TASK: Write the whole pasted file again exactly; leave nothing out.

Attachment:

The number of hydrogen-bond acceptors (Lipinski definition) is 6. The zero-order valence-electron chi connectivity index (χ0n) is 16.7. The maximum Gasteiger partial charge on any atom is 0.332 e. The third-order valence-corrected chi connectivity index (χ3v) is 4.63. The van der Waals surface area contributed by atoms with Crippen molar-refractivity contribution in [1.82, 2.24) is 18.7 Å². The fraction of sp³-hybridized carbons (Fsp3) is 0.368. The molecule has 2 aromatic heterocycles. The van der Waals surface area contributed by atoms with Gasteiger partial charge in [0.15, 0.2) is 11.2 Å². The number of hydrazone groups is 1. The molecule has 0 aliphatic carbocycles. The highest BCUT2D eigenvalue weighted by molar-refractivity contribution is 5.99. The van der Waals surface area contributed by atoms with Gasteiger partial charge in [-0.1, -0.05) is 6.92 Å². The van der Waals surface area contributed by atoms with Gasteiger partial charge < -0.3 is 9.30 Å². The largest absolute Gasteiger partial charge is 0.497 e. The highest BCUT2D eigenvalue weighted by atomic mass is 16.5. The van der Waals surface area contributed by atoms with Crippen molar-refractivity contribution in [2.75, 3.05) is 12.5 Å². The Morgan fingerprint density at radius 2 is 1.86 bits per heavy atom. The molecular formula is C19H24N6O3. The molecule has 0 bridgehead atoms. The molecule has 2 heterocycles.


The number of hydrogen-bond acceptors (Lipinski definition) is 6. The zero-order valence-electron chi connectivity index (χ0n) is 16.7. The maximum Gasteiger partial charge on any atom is 0.332 e. The third-order valence-corrected chi connectivity index (χ3v) is 4.63. The van der Waals surface area contributed by atoms with Crippen molar-refractivity contribution in [1.82, 2.24) is 18.7 Å². The fraction of sp³-hybridized carbons (Fsp3) is 0.368. The molecule has 2 aromatic heterocycles. The van der Waals surface area contributed by atoms with Gasteiger partial charge in [0.15, 0.2) is 11.2 Å². The number of hydrazone groups is 1. The molecule has 0 aliphatic carbocycles. The highest BCUT2D eigenvalue weighted by molar-refractivity contribution is 5.99. The van der Waals surface area contributed by atoms with Gasteiger partial charge in [-0.1, -0.05) is 6.92 Å². The van der Waals surface area contributed by atoms with Gasteiger partial charge < -0.3 is 9.30 Å². The largest absolute Gasteiger partial charge is 0.497 e. The highest BCUT2D eigenvalue weighted by atomic mass is 16.5. The van der Waals surface area contributed by atoms with Crippen molar-refractivity contribution in [2.75, 3.05) is 12.5 Å². The Morgan fingerprint density at radius 2 is 1.86 bits per heavy atom. The molecular formula is C19H24N6O3. The molecule has 0 bridgehead atoms. The molecule has 2 heterocycles.